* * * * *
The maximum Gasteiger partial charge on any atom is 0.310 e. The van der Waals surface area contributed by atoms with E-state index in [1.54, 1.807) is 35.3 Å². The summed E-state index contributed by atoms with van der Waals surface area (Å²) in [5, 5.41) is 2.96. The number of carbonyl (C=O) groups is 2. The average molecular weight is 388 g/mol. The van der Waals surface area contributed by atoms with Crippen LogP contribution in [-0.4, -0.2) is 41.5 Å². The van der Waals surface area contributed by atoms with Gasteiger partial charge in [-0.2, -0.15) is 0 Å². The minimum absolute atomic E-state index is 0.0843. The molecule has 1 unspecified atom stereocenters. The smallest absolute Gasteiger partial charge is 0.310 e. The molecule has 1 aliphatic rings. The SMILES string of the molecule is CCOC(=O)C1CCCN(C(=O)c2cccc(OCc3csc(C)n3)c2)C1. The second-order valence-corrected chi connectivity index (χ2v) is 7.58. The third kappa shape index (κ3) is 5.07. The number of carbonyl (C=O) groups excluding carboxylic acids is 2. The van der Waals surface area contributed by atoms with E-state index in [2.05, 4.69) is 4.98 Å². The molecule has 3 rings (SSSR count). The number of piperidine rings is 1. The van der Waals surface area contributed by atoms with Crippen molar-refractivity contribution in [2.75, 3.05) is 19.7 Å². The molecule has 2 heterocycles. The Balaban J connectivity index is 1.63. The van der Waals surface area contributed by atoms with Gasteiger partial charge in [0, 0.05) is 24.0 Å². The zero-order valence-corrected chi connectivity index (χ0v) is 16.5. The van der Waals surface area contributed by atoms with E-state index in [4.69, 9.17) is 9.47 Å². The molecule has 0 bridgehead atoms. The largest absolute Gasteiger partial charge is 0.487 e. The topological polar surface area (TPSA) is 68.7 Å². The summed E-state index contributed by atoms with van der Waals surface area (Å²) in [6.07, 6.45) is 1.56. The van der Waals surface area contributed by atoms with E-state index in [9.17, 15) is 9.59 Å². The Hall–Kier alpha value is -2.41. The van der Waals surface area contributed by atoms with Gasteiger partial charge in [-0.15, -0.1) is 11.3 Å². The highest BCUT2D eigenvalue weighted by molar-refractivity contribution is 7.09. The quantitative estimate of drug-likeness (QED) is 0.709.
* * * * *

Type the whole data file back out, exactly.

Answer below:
The maximum Gasteiger partial charge on any atom is 0.310 e. The van der Waals surface area contributed by atoms with E-state index in [1.54, 1.807) is 35.3 Å². The summed E-state index contributed by atoms with van der Waals surface area (Å²) in [5, 5.41) is 2.96. The number of carbonyl (C=O) groups is 2. The average molecular weight is 388 g/mol. The van der Waals surface area contributed by atoms with Crippen LogP contribution in [-0.4, -0.2) is 41.5 Å². The van der Waals surface area contributed by atoms with Gasteiger partial charge in [-0.2, -0.15) is 0 Å². The minimum absolute atomic E-state index is 0.0843. The molecule has 1 unspecified atom stereocenters. The smallest absolute Gasteiger partial charge is 0.310 e. The molecule has 1 aliphatic rings. The SMILES string of the molecule is CCOC(=O)C1CCCN(C(=O)c2cccc(OCc3csc(C)n3)c2)C1. The second-order valence-corrected chi connectivity index (χ2v) is 7.58. The third kappa shape index (κ3) is 5.07. The number of carbonyl (C=O) groups excluding carboxylic acids is 2. The van der Waals surface area contributed by atoms with E-state index in [2.05, 4.69) is 4.98 Å². The molecule has 3 rings (SSSR count). The number of piperidine rings is 1. The van der Waals surface area contributed by atoms with Crippen molar-refractivity contribution in [2.75, 3.05) is 19.7 Å². The molecule has 2 heterocycles. The Balaban J connectivity index is 1.63. The van der Waals surface area contributed by atoms with Gasteiger partial charge in [0, 0.05) is 24.0 Å². The zero-order valence-corrected chi connectivity index (χ0v) is 16.5. The van der Waals surface area contributed by atoms with E-state index in [4.69, 9.17) is 9.47 Å². The molecule has 0 bridgehead atoms. The largest absolute Gasteiger partial charge is 0.487 e. The topological polar surface area (TPSA) is 68.7 Å². The summed E-state index contributed by atoms with van der Waals surface area (Å²) in [6.07, 6.45) is 1.56. The van der Waals surface area contributed by atoms with E-state index in [9.17, 15) is 9.59 Å². The Hall–Kier alpha value is -2.41. The van der Waals surface area contributed by atoms with Gasteiger partial charge in [-0.15, -0.1) is 11.3 Å². The highest BCUT2D eigenvalue weighted by molar-refractivity contribution is 7.09. The quantitative estimate of drug-likeness (QED) is 0.709.